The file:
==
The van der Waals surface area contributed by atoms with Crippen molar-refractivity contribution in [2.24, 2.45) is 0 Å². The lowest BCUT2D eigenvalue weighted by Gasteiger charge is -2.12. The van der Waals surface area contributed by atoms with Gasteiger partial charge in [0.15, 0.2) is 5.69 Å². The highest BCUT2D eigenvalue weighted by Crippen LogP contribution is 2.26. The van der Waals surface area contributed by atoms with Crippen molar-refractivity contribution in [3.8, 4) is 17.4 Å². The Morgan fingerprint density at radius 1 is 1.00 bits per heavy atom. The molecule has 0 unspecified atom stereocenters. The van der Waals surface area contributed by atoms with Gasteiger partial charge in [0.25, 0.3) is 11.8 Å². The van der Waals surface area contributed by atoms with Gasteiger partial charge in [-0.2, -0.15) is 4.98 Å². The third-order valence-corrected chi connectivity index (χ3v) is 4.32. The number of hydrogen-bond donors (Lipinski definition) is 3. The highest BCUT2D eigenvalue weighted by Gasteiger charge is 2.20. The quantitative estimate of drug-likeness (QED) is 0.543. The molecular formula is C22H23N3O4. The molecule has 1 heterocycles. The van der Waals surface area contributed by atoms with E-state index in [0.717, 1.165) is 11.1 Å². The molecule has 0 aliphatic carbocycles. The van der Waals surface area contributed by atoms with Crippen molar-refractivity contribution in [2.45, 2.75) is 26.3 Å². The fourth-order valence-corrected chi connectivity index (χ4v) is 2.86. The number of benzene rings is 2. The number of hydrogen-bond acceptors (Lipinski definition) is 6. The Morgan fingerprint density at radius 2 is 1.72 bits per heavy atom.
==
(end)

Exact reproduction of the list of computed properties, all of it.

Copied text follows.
The van der Waals surface area contributed by atoms with Crippen molar-refractivity contribution in [2.24, 2.45) is 0 Å². The lowest BCUT2D eigenvalue weighted by Gasteiger charge is -2.12. The van der Waals surface area contributed by atoms with Gasteiger partial charge in [0.15, 0.2) is 5.69 Å². The highest BCUT2D eigenvalue weighted by Crippen LogP contribution is 2.26. The van der Waals surface area contributed by atoms with Crippen molar-refractivity contribution in [3.8, 4) is 17.4 Å². The Morgan fingerprint density at radius 1 is 1.00 bits per heavy atom. The molecule has 0 unspecified atom stereocenters. The van der Waals surface area contributed by atoms with Gasteiger partial charge in [0.25, 0.3) is 11.8 Å². The van der Waals surface area contributed by atoms with Gasteiger partial charge in [-0.2, -0.15) is 4.98 Å². The third-order valence-corrected chi connectivity index (χ3v) is 4.32. The number of hydrogen-bond donors (Lipinski definition) is 3. The highest BCUT2D eigenvalue weighted by Gasteiger charge is 2.20. The quantitative estimate of drug-likeness (QED) is 0.543. The molecular formula is C22H23N3O4. The molecule has 1 heterocycles. The van der Waals surface area contributed by atoms with E-state index in [0.717, 1.165) is 11.1 Å². The molecule has 0 aliphatic carbocycles. The van der Waals surface area contributed by atoms with Crippen molar-refractivity contribution in [2.45, 2.75) is 26.3 Å². The fourth-order valence-corrected chi connectivity index (χ4v) is 2.86. The number of benzene rings is 2. The number of hydrogen-bond acceptors (Lipinski definition) is 6. The Morgan fingerprint density at radius 2 is 1.72 bits per heavy atom.